Tuesday, July 28, 2009

Can You Teach Empathy?

Here is a question that was posted on an ASTD LinkedIn board the other day. A couple of training consultants disagreed with my comments and the the entire post was taken down last night.

The Original Post: It's always been our thinking that you can't teach empathy, but it seems to be harder and harder to find applicants who can actually demonstrate it. What do you think?

My response:

Great discussion.

I have a couple of points to add. Inherently, some people have high levels of empathy some have very little to none. In terms of normal personality (i.e., not dealing with sociopaths or clinical disorders), there are suitable jobs for both characteristics. Obviously, in leadership, some level of empathy and the ability to demonstrate this trait with sincerity is critical to building and maintaining relationships.

On the other hand, there are many other positions where the lack of empathy can be essential and productive. Think of: prison guards, special ops in the military, IRS auditors, state highway patrolmen, morticians, etc. These positions are generally better served with individuals who have very low empathy. This is because they do not allow emotions or feelings to interfere with their objective decision making – which in some cases can mean the difference between life and death. In other words, they are hard-nosed, task focus and look at facts and situations, not at how people will be immediately impacted. This helps them not be hit with a sucker punch, a con, or a sob story that will detract from their performance and ability to take control of a difficult or dangerous situation.

Most professions require a moderate level of empathy to be successful. High empathy is frequently found in the more nurturing roles such as: nursing, teaching, child care, social services, and the like. In leadership roles, very high empathy can be a negative in that these leaders frequently have trouble giving timely, candid feedback and they may often sugar coat their comments. Obviously, when this happens, the employee doesn’t get the needed critical insights that would be helpful.

Even in sales positions, you may want an empathic or a non-empathetic candidate. While high “Sociability” is required – extraversion and the ability to meet and greet well—empathy is another matter. For relationship sales, where the sales associate will need to maintain a positive, ongoing relationship with a customer, a sufficient level of empathy is a must. However, for “cold calling sales” which calls for those who can take rejection easily and keep moving on, low empathy is needed. In these type of positions, there is no need to maintain relationships once the deal is made. (Think of used car sales types…) Actually, if a sales person who has a great deal of empathy is placed into a “cold calling role”, they will fail and waste too much time with each prospect or customer to be efficient.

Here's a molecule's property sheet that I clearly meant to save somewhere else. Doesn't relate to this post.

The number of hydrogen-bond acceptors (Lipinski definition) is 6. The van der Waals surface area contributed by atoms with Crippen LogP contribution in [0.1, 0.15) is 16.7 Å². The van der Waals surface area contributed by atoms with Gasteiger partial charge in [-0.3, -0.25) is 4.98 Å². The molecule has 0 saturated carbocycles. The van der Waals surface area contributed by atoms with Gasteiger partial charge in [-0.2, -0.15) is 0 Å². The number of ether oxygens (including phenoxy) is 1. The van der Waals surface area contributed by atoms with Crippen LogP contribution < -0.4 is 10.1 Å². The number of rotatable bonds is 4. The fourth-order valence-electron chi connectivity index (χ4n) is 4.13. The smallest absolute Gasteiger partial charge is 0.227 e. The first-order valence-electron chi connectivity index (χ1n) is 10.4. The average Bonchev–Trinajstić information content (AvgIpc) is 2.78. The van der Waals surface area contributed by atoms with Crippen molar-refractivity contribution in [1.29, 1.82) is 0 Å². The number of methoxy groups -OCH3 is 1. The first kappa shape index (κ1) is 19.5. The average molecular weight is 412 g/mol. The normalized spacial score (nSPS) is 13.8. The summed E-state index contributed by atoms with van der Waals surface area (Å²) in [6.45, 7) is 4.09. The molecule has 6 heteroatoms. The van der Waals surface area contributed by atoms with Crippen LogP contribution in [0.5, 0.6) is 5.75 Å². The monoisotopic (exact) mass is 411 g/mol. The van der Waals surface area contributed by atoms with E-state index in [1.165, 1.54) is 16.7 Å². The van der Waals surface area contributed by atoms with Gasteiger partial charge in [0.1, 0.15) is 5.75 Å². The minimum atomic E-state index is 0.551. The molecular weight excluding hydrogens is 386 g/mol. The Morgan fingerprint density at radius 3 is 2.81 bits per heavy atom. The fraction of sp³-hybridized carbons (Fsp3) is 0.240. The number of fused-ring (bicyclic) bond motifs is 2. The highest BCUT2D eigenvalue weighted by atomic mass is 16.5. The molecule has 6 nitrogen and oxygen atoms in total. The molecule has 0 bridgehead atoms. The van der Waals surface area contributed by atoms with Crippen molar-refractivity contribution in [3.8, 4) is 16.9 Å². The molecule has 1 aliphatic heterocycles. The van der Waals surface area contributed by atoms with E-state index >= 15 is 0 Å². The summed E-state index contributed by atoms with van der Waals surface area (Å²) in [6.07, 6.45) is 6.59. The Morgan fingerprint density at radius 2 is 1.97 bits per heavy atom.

Often, social skill or “charm” is confused with empathy. These are quite different constructs. Think of the charismatic politician who really is a cold fish when it comes to empathy and true concern for others. They love to talk at people and tell their stories and seek center stage, but then want to go away as soon as they are done talking. They thrive on talking at – not with – people.

We measure these “traits” and help right fit people according to their empathy and numerous other factors to help best-fit them into roles where they will be most productive and successful. So, the degree to which someone has or does not have empathy is not necessarily a good or a bad thing in and of itself, it depends on whether or not each person is placed into the right fitting – or suitable -- job role.

Then -- a post came back with:

I am curious how you arrived at some of the conclusions stated in your last post. People in the military (or the highway patrol, another example you cite) who may be called upon to respond instantly with deadly force do not, for the most part "lack empathy." You also give examples of sales roles where you appear to believe low empathy would be an advantage. I am at a loss to understand how you think this would be good for either the employer of these salespeople or for their customers.I have personally served in both of these roles.